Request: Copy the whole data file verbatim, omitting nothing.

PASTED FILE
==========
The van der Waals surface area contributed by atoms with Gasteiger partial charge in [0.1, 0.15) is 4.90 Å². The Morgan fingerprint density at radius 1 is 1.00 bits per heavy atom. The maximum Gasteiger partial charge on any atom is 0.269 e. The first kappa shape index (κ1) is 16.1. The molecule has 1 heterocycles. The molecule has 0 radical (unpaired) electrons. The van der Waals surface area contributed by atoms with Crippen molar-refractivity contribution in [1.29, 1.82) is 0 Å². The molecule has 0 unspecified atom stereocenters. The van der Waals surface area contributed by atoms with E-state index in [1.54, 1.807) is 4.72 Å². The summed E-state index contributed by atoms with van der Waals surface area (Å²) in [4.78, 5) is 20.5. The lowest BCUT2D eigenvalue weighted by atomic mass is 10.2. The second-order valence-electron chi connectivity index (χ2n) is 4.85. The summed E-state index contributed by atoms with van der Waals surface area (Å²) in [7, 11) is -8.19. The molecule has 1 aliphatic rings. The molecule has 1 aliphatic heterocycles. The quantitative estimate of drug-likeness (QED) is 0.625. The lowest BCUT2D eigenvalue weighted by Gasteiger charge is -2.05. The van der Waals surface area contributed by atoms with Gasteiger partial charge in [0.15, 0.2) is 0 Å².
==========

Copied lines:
The van der Waals surface area contributed by atoms with Gasteiger partial charge in [0.1, 0.15) is 4.90 Å². The Morgan fingerprint density at radius 1 is 1.00 bits per heavy atom. The maximum Gasteiger partial charge on any atom is 0.269 e. The first kappa shape index (κ1) is 16.1. The molecule has 1 heterocycles. The molecule has 0 radical (unpaired) electrons. The van der Waals surface area contributed by atoms with Crippen molar-refractivity contribution in [1.29, 1.82) is 0 Å². The molecule has 0 unspecified atom stereocenters. The van der Waals surface area contributed by atoms with E-state index in [1.54, 1.807) is 4.72 Å². The summed E-state index contributed by atoms with van der Waals surface area (Å²) in [4.78, 5) is 20.5. The lowest BCUT2D eigenvalue weighted by atomic mass is 10.2. The second-order valence-electron chi connectivity index (χ2n) is 4.85. The summed E-state index contributed by atoms with van der Waals surface area (Å²) in [7, 11) is -8.19. The molecule has 1 aliphatic rings. The molecule has 1 aliphatic heterocycles. The quantitative estimate of drug-likeness (QED) is 0.625. The lowest BCUT2D eigenvalue weighted by Gasteiger charge is -2.05. The van der Waals surface area contributed by atoms with Gasteiger partial charge in [0.15, 0.2) is 0 Å².